Julie realized that she may have a learning disorder. If she could get medical verification, then she may be allowed more time on tests and so on. Julie also suffers from severe test anxiety. She would literally get sick with nerves prior to a test.
I didn’t have the money to get tested, the teachers just helped me as much as they could, while being fair to everyone else. They would give me pep talks; telling me that I know this information, and if they were to ask me without all this paper in a test situation, then I would get it right. The Student Success Center, the teachers, my cohorts, everybody worked so hard to help me through my test anxiety and my learning difficulties. They helped me learn how to take tests, and how to study in general.
They say that ‘strength comes from adversity’, so Julie took her struggles and used them as her motivation to improve and succeed. She became a Student Ambassador and sat on the Student Advisory Committee where she helped with a number of positive changes for the student community.
That first term was unbelievably hard. I barely passed, I almost didn’t make it to the second term. It was a wake-up call for me. I decided that either I figure this out or I won’t accomplish my dream. I didn’t celebrate completing that first term with my classmates because I didn’t feel worthy of it – I hadn’t given my best. From that point on, I just put my foot down and said I’m going to do better – I’m going to excel. And I did. Every term I accomplished more than the term before.
Julie made some really strong bonds with her classmates during her time at Carrington; friendships that she knows will endure for years.
We all worked together to help each other; I’ve definitely made some life-long friendships.
So having taken her board exams and having enjoyed her graduation ceremony just last week, Julie’s now focused on the job hunt. We asked her about her job search, and where she’d like to be in three years.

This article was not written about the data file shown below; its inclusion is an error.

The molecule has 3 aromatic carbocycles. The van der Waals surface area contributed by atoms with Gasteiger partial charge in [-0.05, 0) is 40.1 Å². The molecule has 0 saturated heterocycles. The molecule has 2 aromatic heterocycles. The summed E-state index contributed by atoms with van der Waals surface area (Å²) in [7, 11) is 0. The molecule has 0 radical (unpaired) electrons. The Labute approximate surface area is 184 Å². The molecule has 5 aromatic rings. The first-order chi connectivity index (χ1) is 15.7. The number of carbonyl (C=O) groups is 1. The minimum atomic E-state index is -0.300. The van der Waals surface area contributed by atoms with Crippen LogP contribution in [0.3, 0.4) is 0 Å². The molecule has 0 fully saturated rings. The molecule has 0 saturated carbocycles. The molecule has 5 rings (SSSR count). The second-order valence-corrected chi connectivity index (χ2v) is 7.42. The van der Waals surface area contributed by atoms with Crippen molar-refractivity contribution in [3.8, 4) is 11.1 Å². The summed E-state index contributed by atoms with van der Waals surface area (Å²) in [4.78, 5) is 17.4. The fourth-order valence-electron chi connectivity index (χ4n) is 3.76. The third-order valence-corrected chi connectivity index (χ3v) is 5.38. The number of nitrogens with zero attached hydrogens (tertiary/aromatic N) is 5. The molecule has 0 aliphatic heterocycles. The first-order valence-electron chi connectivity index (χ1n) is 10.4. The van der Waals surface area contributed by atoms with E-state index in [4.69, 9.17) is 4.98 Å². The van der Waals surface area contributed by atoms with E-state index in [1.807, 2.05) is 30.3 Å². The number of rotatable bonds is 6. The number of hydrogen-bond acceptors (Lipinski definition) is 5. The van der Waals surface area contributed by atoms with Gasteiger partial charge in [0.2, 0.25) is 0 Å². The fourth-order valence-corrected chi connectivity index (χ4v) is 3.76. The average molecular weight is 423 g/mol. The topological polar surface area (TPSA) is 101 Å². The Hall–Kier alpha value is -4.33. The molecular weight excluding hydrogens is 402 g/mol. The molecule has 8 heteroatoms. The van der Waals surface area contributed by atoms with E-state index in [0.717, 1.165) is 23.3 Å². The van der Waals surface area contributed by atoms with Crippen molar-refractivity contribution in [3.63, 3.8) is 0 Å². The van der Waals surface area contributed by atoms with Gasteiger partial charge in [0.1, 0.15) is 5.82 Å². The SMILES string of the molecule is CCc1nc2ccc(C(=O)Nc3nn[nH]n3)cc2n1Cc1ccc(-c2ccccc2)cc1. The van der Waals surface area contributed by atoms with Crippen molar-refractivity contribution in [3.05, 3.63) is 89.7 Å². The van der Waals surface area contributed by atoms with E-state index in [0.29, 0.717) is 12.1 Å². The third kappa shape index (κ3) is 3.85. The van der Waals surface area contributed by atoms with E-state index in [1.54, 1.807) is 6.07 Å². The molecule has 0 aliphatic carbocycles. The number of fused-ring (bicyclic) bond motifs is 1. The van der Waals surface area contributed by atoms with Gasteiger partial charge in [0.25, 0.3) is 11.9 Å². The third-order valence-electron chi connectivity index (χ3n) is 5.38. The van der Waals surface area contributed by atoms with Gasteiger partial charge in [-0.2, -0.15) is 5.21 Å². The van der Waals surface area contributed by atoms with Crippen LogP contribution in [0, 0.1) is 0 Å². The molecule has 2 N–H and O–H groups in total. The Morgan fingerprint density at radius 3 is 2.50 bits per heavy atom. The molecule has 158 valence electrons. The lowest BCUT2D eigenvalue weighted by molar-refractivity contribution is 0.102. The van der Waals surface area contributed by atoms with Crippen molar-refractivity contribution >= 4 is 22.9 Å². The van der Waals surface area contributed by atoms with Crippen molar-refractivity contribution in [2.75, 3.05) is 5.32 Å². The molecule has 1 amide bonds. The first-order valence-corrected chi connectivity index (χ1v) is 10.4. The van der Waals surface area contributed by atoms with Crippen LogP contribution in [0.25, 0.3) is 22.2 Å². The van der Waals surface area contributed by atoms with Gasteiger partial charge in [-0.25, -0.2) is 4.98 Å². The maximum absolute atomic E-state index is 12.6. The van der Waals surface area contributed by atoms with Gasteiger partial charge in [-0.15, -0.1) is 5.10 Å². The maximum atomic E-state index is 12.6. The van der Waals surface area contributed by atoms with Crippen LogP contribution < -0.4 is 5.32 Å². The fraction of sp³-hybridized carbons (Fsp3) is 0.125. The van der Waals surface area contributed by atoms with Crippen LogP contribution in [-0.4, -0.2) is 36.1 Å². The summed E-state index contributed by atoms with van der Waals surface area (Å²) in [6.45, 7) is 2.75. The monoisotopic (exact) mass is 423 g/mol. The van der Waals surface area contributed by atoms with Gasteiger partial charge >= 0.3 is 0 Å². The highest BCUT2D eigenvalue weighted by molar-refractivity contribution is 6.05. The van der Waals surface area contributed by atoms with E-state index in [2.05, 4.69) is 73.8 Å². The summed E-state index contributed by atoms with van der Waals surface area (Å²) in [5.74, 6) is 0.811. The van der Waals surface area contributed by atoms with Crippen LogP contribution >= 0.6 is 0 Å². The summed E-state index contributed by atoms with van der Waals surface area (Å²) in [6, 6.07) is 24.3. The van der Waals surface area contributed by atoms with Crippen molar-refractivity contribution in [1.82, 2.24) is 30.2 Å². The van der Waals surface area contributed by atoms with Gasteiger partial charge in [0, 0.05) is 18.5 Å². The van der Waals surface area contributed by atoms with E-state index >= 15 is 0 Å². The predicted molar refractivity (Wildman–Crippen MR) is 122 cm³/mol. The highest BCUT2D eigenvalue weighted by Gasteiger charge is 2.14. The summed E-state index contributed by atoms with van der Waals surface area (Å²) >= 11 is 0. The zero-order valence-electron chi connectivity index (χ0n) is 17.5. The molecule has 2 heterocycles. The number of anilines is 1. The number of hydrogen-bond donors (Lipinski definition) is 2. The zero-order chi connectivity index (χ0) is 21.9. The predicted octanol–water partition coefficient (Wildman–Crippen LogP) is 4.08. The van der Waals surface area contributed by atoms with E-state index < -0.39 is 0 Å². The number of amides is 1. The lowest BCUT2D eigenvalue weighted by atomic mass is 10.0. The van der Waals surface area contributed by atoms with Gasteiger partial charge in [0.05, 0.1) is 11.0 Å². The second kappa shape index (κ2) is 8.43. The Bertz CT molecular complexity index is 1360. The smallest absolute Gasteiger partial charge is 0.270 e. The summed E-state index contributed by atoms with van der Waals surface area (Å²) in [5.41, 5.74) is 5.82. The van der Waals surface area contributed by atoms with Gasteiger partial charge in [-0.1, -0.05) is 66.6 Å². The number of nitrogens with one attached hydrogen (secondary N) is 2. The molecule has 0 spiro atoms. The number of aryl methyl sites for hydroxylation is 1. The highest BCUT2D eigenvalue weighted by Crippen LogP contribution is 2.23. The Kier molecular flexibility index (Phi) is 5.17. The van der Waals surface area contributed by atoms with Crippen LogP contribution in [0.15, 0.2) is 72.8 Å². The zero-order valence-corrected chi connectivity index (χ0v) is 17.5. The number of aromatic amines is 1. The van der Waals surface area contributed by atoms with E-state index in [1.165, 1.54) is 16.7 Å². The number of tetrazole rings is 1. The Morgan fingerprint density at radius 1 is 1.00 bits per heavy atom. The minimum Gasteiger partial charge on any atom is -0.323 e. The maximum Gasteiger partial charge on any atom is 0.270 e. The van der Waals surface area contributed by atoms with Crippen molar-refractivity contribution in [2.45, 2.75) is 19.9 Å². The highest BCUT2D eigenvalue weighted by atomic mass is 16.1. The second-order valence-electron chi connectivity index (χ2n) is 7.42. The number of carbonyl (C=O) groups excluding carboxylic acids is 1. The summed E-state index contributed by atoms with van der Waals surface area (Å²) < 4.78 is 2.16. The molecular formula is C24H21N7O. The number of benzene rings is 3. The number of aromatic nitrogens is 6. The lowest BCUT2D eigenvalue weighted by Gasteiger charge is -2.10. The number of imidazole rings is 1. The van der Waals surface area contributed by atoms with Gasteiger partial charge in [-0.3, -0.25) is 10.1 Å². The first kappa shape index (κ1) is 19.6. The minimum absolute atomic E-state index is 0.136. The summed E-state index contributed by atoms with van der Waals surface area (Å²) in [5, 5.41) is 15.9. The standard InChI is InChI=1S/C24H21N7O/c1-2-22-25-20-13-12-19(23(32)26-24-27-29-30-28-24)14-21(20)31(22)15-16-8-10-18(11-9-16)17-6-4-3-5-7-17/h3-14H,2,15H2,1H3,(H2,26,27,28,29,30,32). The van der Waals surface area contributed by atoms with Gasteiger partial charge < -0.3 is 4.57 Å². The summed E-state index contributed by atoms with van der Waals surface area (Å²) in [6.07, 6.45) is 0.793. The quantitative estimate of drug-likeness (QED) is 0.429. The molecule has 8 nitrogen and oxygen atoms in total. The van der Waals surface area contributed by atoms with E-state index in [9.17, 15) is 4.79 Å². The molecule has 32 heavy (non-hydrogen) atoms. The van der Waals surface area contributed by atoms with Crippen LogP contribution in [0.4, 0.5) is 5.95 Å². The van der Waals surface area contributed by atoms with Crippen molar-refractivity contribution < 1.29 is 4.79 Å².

I’m going to volunteer at different offices first – try to get my foot in the door. Then once my license number hits I’m going to pound the pavement and hand out my resumes personally. That’s the plan.
In three years I hope to be in an established office, and also doing some community work to help under-privileged children. We’ve done a lot of community outreach at Carrington and I’ve been really touched by the children we help educate in oral hygiene. So that’s a career goal for me – to work in community health. I want to be working three or four days a week, I’d like to be enrolled in a bachelor’s degree program in Community Oral Health. I also want to earn a master’s degree, but that’s more than three years out.
It’s clear that Julie got a lot out of her time at Carrington College California, so we asked her what she would like to share from her experience.
You not only grow academically, you grow personally as well. Overall I’ve just excelled in every area of my life; I learned so much from the instructors and staff because they give so much to their students – they did to me at least.
I would tell anyone thinking about going to Carrington to not hold anything back. Don’t think you’re not good enough, and that you’ll never make it through – because you are and you will. There are so many people there to help you. Don’t be the kid in the class with a question, but afraid to ask it…because you’ll never learn. Reach out to the systems and people that are there to help you. Sometimes you have to put yourself out there if you want to succeed. I’m actually so sad to be leaving that I’ve been crying!
Julie has a 4-year old boy and a 10-year old girl and is engaged to “a wonderful man” Thomas, they plan to get married in June next year. Good luck to you Julie, and congratulations on all your success!